At the risk of sounding clingy or oddly “bromantic,” I’d like to speak to men strongly desiring to date, dating seriously, engaged or married. To all of you I say: Don’t forget your friends.
Remember that scene at the end of The Lord of the Rings: The Fellowship of the Ring when Frodo Baggins pushes off his canoe to begin a solitary journey to destroy the ring to rule them all?
As he sails off, Samwise runs down the hill to the river, screaming his name. As Frodo tells him to turn back, Samwise plunges into the water after him and, due to lack of swimming skills, begins to drown. Frodo is forced to turn back and rescue his best friend from drowning.
Some of you men treat your date, fiancé or wife like the ring you have to carry to Mordor in solitude so that you can cast it into the fire.
After you begin dating, you get in a metaphorical canoe and start sailing off with determination and a somber look to your platonic friends, asking some of them to turn back while they run after you.
Look, I get she’s your own, your precious. I understand you’ll need to feed that relationship more than all others because this is the person with whom you’ll be spending the rest of eternity. But, for goodness sake, that doesn’t mean you need to totally forsake the friends you’ve spent years creating memories with, getting through trials with and laughing with.
That just doesn’t make sense.
If your date or fiancé gets upset that you go out with friends on occasion or feed those relationships that have brought you to this point in your life and have filled your social and emotional needs long before she knew you, I’ll be honest, maybe she isn’t for you. Those relationships should be a part of who you are and why she is dating, courting or marrying you.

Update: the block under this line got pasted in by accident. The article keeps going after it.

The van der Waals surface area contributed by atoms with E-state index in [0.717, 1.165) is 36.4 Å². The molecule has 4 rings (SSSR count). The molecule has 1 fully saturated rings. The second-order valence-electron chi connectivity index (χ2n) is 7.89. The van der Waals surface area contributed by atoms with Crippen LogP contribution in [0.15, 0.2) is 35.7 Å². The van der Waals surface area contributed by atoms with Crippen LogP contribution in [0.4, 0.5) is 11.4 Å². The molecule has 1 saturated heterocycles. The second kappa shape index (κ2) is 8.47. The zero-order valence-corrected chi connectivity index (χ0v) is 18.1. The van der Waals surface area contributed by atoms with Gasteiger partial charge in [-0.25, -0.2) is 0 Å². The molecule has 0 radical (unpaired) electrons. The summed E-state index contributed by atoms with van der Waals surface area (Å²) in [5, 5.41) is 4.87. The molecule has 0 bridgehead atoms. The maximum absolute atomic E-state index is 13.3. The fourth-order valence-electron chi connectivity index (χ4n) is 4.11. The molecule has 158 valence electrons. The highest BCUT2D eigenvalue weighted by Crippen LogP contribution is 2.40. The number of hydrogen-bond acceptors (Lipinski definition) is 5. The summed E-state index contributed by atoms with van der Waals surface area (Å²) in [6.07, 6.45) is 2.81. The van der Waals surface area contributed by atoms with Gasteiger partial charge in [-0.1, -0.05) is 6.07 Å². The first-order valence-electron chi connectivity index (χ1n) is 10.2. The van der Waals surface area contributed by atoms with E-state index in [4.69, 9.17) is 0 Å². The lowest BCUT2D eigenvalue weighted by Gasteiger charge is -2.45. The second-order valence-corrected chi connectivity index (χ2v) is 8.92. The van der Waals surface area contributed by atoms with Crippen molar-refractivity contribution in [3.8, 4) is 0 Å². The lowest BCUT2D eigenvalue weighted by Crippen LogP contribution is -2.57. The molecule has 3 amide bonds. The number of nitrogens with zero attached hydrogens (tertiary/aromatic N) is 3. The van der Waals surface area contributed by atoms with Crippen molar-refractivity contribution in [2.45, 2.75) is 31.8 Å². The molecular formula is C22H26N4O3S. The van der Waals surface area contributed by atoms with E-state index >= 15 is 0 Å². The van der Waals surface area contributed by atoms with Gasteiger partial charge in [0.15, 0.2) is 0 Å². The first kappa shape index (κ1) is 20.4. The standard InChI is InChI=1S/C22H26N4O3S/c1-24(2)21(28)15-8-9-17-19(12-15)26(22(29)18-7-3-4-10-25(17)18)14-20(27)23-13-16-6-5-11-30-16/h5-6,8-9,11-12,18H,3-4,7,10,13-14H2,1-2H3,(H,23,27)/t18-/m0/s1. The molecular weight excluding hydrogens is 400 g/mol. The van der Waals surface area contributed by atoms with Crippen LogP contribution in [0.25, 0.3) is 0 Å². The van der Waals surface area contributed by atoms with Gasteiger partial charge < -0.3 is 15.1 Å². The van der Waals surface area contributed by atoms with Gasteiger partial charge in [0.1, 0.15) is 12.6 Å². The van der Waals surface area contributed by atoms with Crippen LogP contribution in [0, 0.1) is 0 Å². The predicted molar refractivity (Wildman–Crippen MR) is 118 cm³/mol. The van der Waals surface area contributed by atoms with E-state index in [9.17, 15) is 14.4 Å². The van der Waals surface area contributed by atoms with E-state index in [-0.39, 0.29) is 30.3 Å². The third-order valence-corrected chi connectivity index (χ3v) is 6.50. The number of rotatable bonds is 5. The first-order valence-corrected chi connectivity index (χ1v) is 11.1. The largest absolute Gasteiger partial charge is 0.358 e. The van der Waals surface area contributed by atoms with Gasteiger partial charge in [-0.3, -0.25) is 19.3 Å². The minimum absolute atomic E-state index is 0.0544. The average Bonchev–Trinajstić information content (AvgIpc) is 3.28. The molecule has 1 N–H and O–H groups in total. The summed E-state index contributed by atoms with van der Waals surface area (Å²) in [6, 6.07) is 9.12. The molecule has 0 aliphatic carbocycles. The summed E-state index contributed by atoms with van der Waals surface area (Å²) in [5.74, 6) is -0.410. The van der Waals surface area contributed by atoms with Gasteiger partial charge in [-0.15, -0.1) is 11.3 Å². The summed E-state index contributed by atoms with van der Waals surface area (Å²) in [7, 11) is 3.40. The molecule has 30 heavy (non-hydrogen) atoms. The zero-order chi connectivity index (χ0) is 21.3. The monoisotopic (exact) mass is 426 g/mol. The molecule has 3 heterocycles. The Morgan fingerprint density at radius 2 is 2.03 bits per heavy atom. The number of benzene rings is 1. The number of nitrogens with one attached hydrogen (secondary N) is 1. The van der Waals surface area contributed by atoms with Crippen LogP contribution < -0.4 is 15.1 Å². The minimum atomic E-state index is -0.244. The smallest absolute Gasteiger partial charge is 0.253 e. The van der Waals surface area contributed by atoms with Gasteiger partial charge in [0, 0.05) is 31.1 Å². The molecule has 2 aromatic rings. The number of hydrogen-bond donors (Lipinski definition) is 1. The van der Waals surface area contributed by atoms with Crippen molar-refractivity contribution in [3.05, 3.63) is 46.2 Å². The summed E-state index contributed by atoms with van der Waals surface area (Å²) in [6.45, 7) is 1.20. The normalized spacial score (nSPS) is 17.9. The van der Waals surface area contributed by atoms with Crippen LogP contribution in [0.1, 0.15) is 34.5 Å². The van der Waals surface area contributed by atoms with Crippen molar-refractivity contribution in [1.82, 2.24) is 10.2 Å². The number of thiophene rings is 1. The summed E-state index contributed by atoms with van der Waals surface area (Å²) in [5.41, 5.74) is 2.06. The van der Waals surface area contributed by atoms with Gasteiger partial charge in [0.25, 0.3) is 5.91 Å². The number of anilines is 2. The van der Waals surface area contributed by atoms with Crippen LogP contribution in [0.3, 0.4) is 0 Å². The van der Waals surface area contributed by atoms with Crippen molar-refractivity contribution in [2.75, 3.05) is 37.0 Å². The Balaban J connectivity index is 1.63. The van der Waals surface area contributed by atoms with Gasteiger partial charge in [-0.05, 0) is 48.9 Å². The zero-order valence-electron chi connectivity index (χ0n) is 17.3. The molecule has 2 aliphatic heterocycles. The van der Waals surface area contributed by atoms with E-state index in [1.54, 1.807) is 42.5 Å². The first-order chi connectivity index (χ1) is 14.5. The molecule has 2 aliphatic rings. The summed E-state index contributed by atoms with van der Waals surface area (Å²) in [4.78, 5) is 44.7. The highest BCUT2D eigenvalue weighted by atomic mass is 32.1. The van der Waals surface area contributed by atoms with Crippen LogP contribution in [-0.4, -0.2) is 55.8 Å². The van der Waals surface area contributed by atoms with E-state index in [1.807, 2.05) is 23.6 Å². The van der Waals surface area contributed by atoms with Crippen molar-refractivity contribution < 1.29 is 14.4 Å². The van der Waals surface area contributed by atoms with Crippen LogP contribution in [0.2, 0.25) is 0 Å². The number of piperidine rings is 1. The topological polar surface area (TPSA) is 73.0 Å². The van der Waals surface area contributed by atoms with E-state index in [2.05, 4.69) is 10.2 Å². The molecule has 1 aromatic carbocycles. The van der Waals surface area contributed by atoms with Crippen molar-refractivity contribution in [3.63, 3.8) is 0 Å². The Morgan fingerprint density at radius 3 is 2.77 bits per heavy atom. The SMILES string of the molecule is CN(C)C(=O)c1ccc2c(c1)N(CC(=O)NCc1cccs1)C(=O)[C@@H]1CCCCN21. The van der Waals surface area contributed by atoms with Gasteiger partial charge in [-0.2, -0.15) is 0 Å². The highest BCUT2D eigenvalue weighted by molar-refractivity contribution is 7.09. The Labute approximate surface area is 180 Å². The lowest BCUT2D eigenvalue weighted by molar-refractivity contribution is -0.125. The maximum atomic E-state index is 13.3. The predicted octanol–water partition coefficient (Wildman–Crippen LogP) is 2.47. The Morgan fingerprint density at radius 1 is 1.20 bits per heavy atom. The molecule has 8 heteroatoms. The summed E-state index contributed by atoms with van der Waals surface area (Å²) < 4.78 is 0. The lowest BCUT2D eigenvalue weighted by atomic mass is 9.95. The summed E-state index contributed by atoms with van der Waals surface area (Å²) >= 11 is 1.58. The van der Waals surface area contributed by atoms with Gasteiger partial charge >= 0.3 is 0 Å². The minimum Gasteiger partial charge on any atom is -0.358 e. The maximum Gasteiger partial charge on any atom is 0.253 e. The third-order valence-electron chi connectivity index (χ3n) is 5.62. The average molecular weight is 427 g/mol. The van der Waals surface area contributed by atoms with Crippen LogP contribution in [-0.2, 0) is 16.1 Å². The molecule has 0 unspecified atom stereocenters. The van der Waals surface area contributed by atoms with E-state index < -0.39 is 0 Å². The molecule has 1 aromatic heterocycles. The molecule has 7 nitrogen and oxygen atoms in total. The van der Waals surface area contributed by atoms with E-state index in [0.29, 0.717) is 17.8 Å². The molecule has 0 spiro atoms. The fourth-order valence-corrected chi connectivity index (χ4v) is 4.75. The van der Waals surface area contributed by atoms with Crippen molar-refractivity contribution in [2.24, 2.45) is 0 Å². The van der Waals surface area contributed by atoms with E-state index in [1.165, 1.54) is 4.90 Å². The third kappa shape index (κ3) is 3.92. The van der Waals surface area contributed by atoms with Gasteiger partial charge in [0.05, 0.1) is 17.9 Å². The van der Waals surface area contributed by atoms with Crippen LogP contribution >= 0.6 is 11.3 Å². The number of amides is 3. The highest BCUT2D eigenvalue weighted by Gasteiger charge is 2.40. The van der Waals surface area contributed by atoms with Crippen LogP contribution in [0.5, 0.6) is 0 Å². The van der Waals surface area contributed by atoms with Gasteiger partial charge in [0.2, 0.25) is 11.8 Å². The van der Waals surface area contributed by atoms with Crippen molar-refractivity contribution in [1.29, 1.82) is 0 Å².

In that same vein, to me, it says a lot about a girl dating one of my friends if she can still be outgoing and fun with me when she comes to our apartment.
Conversely, I have been sitting in my living room when a roommate has brought a date home, and the two of them have sat down without saying a word to me. Sometimes, they’ll progress to moderate or intense physical affection, but that’s a discussion for another time.
Does that not raise a red flag to anyone else? To me, it really shows a lack of social skills. This person will be your wife, and she has no interest in the environment that has played a part in who you are? Does she really care?
It fascinates me that, earlier in the day, I could be having a normal or even a bonding conversation with a roommate, and now, when he’s with his girlfriend, I become a backdrop, a servant or anything besides someone who took the time to listen to him that morning.
This type of behavior would be questionable without a girlfriend, so why would it be acceptable when you get a girlfriend?
So here’s my request. When you find the one you want to develop a relationship with, make sure this person knows your friends come with you as a packaged deal. A small part of the package, but still a part. Remember, before you had her, you had them.